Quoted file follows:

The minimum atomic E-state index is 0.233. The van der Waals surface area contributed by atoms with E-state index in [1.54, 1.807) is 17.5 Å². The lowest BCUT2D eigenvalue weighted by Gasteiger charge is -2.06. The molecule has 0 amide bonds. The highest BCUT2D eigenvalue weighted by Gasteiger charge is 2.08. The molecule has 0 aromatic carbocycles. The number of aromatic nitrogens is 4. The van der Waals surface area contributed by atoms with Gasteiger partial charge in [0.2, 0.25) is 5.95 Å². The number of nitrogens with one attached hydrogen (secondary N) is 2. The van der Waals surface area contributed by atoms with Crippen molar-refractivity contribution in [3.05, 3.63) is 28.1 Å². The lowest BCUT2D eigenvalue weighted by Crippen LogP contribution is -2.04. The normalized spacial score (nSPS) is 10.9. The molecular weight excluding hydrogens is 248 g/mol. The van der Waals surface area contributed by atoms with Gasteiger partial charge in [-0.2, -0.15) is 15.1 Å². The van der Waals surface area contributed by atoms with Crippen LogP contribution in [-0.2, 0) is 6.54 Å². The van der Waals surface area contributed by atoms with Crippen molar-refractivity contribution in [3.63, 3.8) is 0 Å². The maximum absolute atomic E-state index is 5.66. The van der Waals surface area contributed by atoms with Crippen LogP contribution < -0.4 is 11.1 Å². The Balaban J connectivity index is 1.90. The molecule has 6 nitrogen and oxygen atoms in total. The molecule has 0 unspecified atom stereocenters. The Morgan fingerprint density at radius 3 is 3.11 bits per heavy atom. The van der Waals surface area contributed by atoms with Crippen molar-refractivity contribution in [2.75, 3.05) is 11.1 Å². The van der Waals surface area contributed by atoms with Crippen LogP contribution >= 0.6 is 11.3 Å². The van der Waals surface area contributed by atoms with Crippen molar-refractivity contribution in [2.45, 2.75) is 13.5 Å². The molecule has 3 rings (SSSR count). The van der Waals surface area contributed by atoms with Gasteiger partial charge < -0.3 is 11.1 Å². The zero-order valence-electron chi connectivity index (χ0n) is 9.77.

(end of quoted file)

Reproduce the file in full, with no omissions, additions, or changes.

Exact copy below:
The minimum atomic E-state index is 0.233. The van der Waals surface area contributed by atoms with E-state index in [1.54, 1.807) is 17.5 Å². The lowest BCUT2D eigenvalue weighted by Gasteiger charge is -2.06. The molecule has 0 amide bonds. The highest BCUT2D eigenvalue weighted by Gasteiger charge is 2.08. The molecule has 0 aromatic carbocycles. The number of aromatic nitrogens is 4. The van der Waals surface area contributed by atoms with Gasteiger partial charge in [0.2, 0.25) is 5.95 Å². The number of nitrogens with one attached hydrogen (secondary N) is 2. The van der Waals surface area contributed by atoms with Crippen molar-refractivity contribution in [3.05, 3.63) is 28.1 Å². The lowest BCUT2D eigenvalue weighted by Crippen LogP contribution is -2.04. The normalized spacial score (nSPS) is 10.9. The molecular weight excluding hydrogens is 248 g/mol. The van der Waals surface area contributed by atoms with Gasteiger partial charge in [-0.2, -0.15) is 15.1 Å². The van der Waals surface area contributed by atoms with Crippen LogP contribution in [-0.2, 0) is 6.54 Å². The van der Waals surface area contributed by atoms with Crippen molar-refractivity contribution in [3.63, 3.8) is 0 Å². The maximum absolute atomic E-state index is 5.66. The van der Waals surface area contributed by atoms with Crippen LogP contribution < -0.4 is 11.1 Å². The Balaban J connectivity index is 1.90. The molecule has 6 nitrogen and oxygen atoms in total. The molecule has 0 unspecified atom stereocenters. The Morgan fingerprint density at radius 3 is 3.11 bits per heavy atom. The van der Waals surface area contributed by atoms with Crippen molar-refractivity contribution in [2.75, 3.05) is 11.1 Å². The van der Waals surface area contributed by atoms with Crippen LogP contribution >= 0.6 is 11.3 Å². The van der Waals surface area contributed by atoms with Crippen molar-refractivity contribution in [2.45, 2.75) is 13.5 Å². The molecule has 3 rings (SSSR count). The van der Waals surface area contributed by atoms with Gasteiger partial charge < -0.3 is 11.1 Å². The zero-order valence-electron chi connectivity index (χ0n) is 9.77.